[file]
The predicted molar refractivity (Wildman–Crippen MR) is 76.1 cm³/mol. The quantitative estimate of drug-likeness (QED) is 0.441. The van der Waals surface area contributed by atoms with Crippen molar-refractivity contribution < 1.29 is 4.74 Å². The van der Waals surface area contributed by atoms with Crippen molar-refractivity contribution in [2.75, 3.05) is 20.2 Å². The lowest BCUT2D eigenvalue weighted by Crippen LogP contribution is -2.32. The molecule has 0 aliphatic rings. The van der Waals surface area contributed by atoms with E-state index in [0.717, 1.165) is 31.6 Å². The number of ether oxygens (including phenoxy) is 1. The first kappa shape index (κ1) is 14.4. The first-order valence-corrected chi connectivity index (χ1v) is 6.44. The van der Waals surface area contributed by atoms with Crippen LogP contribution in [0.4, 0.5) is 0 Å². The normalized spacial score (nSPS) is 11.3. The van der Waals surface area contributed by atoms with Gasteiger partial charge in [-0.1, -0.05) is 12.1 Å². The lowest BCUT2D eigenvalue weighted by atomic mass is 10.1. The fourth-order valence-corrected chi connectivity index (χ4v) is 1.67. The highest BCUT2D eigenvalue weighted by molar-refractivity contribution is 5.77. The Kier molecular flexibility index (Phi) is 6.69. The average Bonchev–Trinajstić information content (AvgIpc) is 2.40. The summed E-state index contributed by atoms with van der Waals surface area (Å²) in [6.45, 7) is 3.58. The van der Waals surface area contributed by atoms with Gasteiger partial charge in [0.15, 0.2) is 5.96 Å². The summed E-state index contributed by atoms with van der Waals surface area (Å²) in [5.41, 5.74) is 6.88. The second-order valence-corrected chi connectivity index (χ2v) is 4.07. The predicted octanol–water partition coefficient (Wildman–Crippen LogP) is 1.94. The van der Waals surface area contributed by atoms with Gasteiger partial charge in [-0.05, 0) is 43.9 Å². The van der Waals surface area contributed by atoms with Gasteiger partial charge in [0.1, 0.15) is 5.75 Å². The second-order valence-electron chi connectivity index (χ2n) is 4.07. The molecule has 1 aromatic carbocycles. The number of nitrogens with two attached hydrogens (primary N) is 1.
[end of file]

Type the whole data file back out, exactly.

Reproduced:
The predicted molar refractivity (Wildman–Crippen MR) is 76.1 cm³/mol. The quantitative estimate of drug-likeness (QED) is 0.441. The van der Waals surface area contributed by atoms with Crippen molar-refractivity contribution < 1.29 is 4.74 Å². The van der Waals surface area contributed by atoms with Crippen molar-refractivity contribution in [2.75, 3.05) is 20.2 Å². The lowest BCUT2D eigenvalue weighted by Crippen LogP contribution is -2.32. The molecule has 0 aliphatic rings. The van der Waals surface area contributed by atoms with E-state index in [0.717, 1.165) is 31.6 Å². The number of ether oxygens (including phenoxy) is 1. The first kappa shape index (κ1) is 14.4. The first-order valence-corrected chi connectivity index (χ1v) is 6.44. The van der Waals surface area contributed by atoms with Crippen LogP contribution in [0.4, 0.5) is 0 Å². The normalized spacial score (nSPS) is 11.3. The van der Waals surface area contributed by atoms with Gasteiger partial charge in [-0.1, -0.05) is 12.1 Å². The lowest BCUT2D eigenvalue weighted by atomic mass is 10.1. The fourth-order valence-corrected chi connectivity index (χ4v) is 1.67. The highest BCUT2D eigenvalue weighted by molar-refractivity contribution is 5.77. The Kier molecular flexibility index (Phi) is 6.69. The average Bonchev–Trinajstić information content (AvgIpc) is 2.40. The summed E-state index contributed by atoms with van der Waals surface area (Å²) in [6.45, 7) is 3.58. The van der Waals surface area contributed by atoms with Gasteiger partial charge in [0.15, 0.2) is 5.96 Å². The summed E-state index contributed by atoms with van der Waals surface area (Å²) in [5.41, 5.74) is 6.88. The second-order valence-corrected chi connectivity index (χ2v) is 4.07. The predicted octanol–water partition coefficient (Wildman–Crippen LogP) is 1.94. The van der Waals surface area contributed by atoms with Gasteiger partial charge in [-0.05, 0) is 43.9 Å². The van der Waals surface area contributed by atoms with Gasteiger partial charge in [0.1, 0.15) is 5.75 Å². The second-order valence-electron chi connectivity index (χ2n) is 4.07. The molecule has 1 aromatic carbocycles. The number of nitrogens with two attached hydrogens (primary N) is 1.